The thought Job would confront God with the injustice of his suffering begins to outweigh his longing for the peace of death. Although he never completely gives up that thought, but returns to it at the end of each speech, other ideas begin to dominate. He refocuses his attention, for example, on how angry he is with God.
A second factor gives Job hope–the support he receives from his friends. His monologue in chapter three as well as his dialogues take place in the presence of three fellow wisdom teachers. Although technically peers, he may well be the elder. Because of their refusal to listen to his pleas of innocence, this positive aspect of the friends may surprise us. At the same time they reject his requests for verbal support, they maintain their social support. In spite of his obstinacy, they let him speak until the end.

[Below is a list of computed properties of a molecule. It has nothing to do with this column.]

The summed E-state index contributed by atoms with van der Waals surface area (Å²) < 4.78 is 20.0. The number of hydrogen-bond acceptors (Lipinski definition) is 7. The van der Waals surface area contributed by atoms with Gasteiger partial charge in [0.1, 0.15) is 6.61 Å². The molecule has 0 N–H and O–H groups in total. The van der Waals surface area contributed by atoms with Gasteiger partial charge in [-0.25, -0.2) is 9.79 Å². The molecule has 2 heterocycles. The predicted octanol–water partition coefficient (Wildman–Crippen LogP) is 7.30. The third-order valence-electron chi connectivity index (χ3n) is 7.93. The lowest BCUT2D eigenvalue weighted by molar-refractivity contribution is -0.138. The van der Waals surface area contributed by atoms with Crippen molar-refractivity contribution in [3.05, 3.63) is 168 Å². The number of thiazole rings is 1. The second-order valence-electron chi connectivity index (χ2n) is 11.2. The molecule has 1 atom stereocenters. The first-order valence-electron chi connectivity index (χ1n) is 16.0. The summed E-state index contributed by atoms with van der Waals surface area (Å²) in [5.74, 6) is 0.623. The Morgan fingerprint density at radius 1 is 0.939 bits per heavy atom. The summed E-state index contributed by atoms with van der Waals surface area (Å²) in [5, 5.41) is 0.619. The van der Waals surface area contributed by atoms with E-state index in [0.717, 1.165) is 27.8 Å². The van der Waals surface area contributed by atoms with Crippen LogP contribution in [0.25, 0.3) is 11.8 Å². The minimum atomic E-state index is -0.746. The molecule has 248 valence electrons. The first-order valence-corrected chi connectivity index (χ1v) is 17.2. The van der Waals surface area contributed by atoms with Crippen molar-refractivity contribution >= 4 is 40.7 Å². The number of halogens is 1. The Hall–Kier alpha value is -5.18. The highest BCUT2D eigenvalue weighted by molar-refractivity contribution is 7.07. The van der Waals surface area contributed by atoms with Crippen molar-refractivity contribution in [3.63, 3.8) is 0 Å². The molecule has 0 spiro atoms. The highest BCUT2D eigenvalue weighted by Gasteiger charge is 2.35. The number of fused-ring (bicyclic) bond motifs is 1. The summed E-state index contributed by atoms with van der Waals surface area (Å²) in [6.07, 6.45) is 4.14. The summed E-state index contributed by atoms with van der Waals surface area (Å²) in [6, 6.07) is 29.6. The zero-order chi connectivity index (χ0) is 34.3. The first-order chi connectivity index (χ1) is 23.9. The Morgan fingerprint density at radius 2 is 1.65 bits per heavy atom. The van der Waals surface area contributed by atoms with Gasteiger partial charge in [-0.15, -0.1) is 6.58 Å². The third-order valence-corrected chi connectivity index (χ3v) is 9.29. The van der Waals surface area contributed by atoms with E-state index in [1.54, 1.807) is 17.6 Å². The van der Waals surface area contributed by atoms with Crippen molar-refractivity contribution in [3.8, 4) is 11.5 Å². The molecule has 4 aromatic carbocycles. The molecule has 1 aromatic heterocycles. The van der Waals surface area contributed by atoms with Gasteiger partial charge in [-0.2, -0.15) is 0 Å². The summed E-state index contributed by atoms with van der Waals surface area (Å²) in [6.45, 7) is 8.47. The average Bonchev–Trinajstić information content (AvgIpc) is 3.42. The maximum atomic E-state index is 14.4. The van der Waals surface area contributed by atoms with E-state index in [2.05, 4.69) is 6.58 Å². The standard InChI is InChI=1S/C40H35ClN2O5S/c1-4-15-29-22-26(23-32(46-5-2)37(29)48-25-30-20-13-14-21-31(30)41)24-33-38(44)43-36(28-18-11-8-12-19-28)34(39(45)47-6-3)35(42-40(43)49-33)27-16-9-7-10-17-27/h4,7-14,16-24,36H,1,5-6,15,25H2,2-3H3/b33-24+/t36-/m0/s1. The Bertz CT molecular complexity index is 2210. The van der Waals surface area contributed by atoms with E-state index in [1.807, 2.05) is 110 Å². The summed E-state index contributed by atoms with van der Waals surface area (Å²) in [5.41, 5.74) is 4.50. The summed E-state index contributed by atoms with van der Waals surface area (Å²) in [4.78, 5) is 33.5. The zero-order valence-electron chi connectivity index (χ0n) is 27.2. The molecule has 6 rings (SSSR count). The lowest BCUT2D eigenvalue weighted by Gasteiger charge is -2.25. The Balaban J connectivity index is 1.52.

In spite of all the disagreement, his friends stick with Job long enough for him to work out a lot of his issues. They also keep him focused on God. When they give up, he turns to reflection (chapter 28), to listening to someone else (32-37) and to hearing God speak (38-42). Their presence, I believe, enables Job to take those steps.
To provide others hope, God uses our support of one another more than we realize.